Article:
Jefferson’s Thought As A Handle On Our Current Laws

Sometimes criticism of Jefferson call him mystogogic in his politics about reserving ultimate power to the people. It’s true that Jefferson was sometimes vague about this side of his thinking but I don’t think one should miss what “the people” or “the common people” mean to politicize even if one has no sympathy with them, calls them the mob or otherwise retards common people as the last judges of what might be good for the country or even themselves.
The people are by their very nature a whole lot of people. If they are levellers they can never be quite as tyrannical as any other organization of authority. The people can’t agree on much if for no other reason because they are a lot of them and we are a naturally diverse species. If we are to have any arbiters we would find it hard to do better than authorities that are by their very naturae very limited in what they can ever agree upon.
The people will probably agree on not starving to death, not committing mass suicide, not depriving themselves of a some measured pleasures they can survive. Even those principles as we know or should now are not ever going to be embraced by the people by acclamation.
Since I wrote two whole books on Jefferson in 2006, the first an immense novel, the second a non-fiction long essay. I don’t want to repeat either of the hopefully amusing angles with which I approached Jefferson in those volumes. I’d rather look in this tome on the value of the founders as thinkers for our time the way that Jefferson’s politics resonates with some of the more bizarre educates we live by in my own lifetime.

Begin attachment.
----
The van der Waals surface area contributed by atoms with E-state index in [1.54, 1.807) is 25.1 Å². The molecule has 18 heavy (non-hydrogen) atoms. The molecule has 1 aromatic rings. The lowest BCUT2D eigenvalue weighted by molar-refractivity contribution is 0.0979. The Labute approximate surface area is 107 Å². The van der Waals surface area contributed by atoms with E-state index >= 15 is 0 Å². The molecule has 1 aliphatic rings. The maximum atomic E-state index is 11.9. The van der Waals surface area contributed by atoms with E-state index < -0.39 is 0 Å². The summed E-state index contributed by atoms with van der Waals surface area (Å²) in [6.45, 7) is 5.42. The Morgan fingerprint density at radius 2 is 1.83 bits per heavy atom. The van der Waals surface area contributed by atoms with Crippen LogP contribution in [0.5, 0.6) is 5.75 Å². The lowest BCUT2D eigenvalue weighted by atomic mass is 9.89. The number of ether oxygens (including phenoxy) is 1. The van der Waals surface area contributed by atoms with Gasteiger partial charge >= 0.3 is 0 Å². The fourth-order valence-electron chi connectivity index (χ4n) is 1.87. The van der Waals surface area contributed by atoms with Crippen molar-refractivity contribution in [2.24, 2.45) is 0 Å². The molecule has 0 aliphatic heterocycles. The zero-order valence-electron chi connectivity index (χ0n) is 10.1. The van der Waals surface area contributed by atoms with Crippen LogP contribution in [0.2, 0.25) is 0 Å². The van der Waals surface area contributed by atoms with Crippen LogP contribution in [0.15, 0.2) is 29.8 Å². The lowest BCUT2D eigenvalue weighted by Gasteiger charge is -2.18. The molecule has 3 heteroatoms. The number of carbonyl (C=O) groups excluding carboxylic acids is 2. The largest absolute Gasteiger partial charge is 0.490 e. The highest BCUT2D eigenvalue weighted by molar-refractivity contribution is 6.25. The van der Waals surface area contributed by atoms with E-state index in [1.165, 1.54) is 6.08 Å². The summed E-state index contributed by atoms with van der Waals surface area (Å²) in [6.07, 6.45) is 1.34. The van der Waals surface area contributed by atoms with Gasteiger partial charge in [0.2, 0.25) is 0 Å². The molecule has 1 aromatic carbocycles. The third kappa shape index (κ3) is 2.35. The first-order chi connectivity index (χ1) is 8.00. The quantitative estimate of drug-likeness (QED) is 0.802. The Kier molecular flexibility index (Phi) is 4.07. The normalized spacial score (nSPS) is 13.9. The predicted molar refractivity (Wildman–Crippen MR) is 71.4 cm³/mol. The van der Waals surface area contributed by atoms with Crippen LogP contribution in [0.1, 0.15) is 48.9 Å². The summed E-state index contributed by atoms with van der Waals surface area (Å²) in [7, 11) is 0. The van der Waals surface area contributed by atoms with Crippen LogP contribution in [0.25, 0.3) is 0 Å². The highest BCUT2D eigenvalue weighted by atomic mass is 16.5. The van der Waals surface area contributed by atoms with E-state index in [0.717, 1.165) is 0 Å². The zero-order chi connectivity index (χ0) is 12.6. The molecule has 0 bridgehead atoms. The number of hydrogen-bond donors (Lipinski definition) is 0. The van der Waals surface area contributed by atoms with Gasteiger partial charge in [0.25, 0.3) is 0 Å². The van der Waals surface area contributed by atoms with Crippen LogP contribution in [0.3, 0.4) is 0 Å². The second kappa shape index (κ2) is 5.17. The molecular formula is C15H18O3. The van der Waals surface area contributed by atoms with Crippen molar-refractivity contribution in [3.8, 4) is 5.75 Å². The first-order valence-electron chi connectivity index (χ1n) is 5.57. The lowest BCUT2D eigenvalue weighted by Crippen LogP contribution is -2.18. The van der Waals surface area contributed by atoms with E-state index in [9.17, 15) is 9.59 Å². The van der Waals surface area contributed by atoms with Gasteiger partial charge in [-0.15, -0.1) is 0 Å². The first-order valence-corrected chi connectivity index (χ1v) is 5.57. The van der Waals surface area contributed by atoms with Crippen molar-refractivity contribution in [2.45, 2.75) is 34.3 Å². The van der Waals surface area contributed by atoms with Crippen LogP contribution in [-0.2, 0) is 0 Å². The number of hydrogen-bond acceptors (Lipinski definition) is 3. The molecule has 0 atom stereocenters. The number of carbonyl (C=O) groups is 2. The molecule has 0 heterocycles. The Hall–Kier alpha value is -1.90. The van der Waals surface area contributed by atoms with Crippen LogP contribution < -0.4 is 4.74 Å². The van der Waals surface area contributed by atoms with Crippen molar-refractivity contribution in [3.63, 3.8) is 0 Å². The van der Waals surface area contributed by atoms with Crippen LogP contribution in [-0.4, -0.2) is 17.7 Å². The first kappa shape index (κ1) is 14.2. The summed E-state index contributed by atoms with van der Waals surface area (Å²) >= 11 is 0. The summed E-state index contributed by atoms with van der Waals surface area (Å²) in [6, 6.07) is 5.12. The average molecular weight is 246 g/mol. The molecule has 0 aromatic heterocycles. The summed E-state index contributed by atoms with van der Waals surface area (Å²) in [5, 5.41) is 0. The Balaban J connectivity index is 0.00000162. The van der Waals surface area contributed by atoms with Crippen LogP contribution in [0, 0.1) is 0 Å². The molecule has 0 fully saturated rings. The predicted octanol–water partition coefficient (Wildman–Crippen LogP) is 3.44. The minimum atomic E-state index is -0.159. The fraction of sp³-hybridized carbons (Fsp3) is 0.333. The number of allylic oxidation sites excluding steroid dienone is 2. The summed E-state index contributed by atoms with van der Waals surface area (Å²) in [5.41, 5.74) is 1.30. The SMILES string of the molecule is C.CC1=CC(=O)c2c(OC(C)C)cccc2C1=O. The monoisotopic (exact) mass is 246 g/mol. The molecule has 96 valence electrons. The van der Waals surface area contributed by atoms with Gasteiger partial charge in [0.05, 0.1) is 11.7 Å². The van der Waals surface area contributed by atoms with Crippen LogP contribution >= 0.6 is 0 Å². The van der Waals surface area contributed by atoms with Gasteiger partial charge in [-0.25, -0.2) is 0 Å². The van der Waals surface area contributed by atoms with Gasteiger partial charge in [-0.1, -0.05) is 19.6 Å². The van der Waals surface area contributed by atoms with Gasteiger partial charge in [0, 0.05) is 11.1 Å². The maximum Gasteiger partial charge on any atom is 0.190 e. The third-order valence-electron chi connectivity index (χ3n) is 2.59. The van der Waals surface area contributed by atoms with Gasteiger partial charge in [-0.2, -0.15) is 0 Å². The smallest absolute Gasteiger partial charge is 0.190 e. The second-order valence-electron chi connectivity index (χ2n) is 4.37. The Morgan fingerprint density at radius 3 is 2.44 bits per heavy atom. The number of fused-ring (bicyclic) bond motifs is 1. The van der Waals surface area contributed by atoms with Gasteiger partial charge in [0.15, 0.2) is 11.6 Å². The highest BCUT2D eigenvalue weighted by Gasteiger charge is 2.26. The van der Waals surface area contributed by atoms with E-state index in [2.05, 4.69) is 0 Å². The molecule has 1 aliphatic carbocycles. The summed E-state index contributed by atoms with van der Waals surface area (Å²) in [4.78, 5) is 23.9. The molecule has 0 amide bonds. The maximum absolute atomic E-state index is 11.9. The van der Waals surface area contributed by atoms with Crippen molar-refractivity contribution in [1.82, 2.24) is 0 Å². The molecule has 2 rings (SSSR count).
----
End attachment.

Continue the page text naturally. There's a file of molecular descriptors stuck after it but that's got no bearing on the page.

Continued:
At the nut of Jefferson beliefs was the then radical axiom that it is optimal for all including governments to leave as much of life as possible to private and free choices. Actually Hamilton and Washington said the same thing in different ways. the idea must have been very popular in the colonies. Hamilton said it’s ridiculous to think of making lawns to force people to acto or believe anything against their will because even if the edicts are not entirely disagreeable no law has any means to enforce such controls over humanity. Washington phased the master in living by one’s principles and making sure one could enforce ones franchise to do so with pistols.
These three angles are typical of their personalities. Jefferson presents external biological principles for advocating freedom as a mirror of Natura. Hamilton, one who is always thinking of how to organize things, says that the means aren’t available even if one wanted them to be to limit freedom; thus the issue of being invasive or despotic even if the edicts are just, right or plainly in the interests of the governed. It isn’t even worthy of being discussed at a stratagem. Washington says: I have my principles and there are things I wouldst do because they are contrary to them. Washington sees personal honesty charitable morals as a function of honor. that sums up all three men neatly.